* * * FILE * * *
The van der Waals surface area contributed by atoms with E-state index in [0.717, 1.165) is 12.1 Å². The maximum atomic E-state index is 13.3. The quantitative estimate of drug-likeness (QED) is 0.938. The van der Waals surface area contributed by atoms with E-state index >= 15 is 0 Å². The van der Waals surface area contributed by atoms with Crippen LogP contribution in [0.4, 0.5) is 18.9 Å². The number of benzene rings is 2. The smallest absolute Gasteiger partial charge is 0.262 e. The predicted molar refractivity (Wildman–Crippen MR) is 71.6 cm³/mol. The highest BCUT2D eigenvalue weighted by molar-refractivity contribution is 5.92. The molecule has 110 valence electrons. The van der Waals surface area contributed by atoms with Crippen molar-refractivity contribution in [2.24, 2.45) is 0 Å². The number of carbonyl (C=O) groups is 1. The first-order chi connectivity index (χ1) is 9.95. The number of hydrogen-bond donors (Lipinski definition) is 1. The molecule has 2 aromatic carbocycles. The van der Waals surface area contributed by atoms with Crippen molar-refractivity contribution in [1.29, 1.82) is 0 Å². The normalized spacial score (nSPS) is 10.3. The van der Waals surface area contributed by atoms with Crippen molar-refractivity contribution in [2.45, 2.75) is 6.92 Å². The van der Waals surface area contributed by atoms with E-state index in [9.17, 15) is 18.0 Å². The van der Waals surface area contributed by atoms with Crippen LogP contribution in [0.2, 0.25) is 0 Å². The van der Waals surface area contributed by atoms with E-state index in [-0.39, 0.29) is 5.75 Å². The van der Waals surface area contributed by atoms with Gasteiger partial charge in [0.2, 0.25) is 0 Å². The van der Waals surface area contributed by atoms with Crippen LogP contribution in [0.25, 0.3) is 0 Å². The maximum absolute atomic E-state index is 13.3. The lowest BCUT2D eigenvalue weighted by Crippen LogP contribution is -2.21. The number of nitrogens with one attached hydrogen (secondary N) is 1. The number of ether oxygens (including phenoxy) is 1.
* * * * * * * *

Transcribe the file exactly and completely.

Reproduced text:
The van der Waals surface area contributed by atoms with E-state index in [0.717, 1.165) is 12.1 Å². The maximum atomic E-state index is 13.3. The quantitative estimate of drug-likeness (QED) is 0.938. The van der Waals surface area contributed by atoms with E-state index >= 15 is 0 Å². The van der Waals surface area contributed by atoms with Crippen LogP contribution in [0.4, 0.5) is 18.9 Å². The number of benzene rings is 2. The smallest absolute Gasteiger partial charge is 0.262 e. The predicted molar refractivity (Wildman–Crippen MR) is 71.6 cm³/mol. The highest BCUT2D eigenvalue weighted by molar-refractivity contribution is 5.92. The molecule has 110 valence electrons. The van der Waals surface area contributed by atoms with Crippen molar-refractivity contribution in [2.24, 2.45) is 0 Å². The number of carbonyl (C=O) groups is 1. The first-order chi connectivity index (χ1) is 9.95. The number of hydrogen-bond donors (Lipinski definition) is 1. The molecule has 2 aromatic carbocycles. The van der Waals surface area contributed by atoms with Crippen molar-refractivity contribution in [1.29, 1.82) is 0 Å². The normalized spacial score (nSPS) is 10.3. The van der Waals surface area contributed by atoms with Crippen molar-refractivity contribution in [2.45, 2.75) is 6.92 Å². The van der Waals surface area contributed by atoms with E-state index in [9.17, 15) is 18.0 Å². The van der Waals surface area contributed by atoms with Crippen LogP contribution in [0.2, 0.25) is 0 Å². The van der Waals surface area contributed by atoms with E-state index in [-0.39, 0.29) is 5.75 Å². The van der Waals surface area contributed by atoms with Gasteiger partial charge in [0.2, 0.25) is 0 Å². The van der Waals surface area contributed by atoms with Crippen LogP contribution in [0.25, 0.3) is 0 Å². The maximum absolute atomic E-state index is 13.3. The lowest BCUT2D eigenvalue weighted by Crippen LogP contribution is -2.21. The number of nitrogens with one attached hydrogen (secondary N) is 1. The number of ether oxygens (including phenoxy) is 1.